BTW Lithium is produced during nuclear fusion inside stars. So that is the one way to supply it.

  • avatar
    conundrum

    Over the past five years or so, the Chinese made sure they had plenty of supply contracts for the raw materials for lithium batteries. They already had the best reserves of rare earth minerals for decent permanent magnets for electric motors. Day after day in the business press, this Chinese buying up spree was noted, but the average capitalist took not the slightest notice, nose buried in quarterly reports. China said outright they wanted to be THE world supplier of batteries, now looks like they might well turn out to be.

    Now the chickens have come home to roost and bewildered captains of the vehicle industry are squawking about lack of batteries. So, they reason using gigantic IQs, let’s leap aboard the distinctly third rate solution of using hydrogen fuel cells and waste some more money.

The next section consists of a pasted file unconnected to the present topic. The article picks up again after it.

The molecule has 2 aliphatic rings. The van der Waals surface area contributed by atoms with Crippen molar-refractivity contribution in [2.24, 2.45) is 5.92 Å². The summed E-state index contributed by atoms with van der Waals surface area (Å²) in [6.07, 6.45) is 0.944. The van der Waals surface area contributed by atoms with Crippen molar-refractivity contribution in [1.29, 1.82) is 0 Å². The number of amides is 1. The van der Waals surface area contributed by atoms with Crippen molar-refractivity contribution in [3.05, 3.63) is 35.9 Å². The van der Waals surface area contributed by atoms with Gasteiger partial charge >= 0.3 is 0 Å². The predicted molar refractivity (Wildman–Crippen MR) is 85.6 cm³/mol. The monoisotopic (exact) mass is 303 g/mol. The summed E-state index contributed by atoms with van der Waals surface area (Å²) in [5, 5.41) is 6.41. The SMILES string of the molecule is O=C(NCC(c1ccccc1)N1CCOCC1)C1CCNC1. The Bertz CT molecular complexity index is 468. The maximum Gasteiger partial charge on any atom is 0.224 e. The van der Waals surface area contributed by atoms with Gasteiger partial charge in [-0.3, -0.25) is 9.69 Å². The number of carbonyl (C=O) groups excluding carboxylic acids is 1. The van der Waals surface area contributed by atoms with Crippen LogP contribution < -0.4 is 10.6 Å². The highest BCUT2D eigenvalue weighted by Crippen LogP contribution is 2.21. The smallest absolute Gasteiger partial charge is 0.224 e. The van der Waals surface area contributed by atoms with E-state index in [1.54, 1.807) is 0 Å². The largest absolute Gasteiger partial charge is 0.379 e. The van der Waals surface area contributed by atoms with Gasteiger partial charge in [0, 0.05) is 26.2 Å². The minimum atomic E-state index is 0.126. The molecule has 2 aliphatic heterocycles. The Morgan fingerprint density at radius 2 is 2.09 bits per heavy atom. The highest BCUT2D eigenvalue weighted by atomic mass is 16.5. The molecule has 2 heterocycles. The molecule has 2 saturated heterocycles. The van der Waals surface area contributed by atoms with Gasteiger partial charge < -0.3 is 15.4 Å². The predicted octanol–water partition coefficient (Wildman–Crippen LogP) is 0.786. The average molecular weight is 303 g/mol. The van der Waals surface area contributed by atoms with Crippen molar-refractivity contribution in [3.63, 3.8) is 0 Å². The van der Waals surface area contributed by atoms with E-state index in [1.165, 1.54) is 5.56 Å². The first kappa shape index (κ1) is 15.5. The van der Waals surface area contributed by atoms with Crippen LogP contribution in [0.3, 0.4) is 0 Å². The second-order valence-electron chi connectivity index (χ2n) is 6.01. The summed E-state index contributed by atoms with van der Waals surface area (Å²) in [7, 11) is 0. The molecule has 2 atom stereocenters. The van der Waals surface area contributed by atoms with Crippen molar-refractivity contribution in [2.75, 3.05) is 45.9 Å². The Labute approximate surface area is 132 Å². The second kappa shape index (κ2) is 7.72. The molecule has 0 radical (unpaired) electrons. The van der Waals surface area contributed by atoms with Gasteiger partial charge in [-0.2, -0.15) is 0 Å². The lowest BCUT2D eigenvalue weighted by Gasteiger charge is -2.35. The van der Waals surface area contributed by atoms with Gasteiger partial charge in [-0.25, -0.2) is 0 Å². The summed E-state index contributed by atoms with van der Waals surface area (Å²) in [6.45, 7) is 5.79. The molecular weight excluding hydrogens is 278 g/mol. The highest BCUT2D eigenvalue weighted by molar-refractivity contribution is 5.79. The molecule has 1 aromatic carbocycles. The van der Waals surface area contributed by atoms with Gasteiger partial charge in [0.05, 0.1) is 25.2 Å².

Then here’s an article on hydrogen fuel cell cars and the words Toyota Mirai aren’t even mentioned ONCE. Toyota’s in the lead on these hydrogen vehicles, even sells the things in the US, but your average motoring scribe, bereft of memory or understanding cannot even pull that basic note out of memory.

    Audi suddenly thinks H2 because it’s desperate about batteries, and somehow it’s news all over again.

    • 0 avatar
      TMA1

      The Chinese have no progressive-style guilt about all the damage they leave behind in the lands they ravage for raw materials. And with no free press, there’s no environmental movement to slow down this China’s continued dominance in any field it directs its energies to. The 21st century is going to be an ugly one.

      • 0 avatar
        HotPotato

        By contrast, tell me more about the oil industry’s leadership in environmentalism and human rights.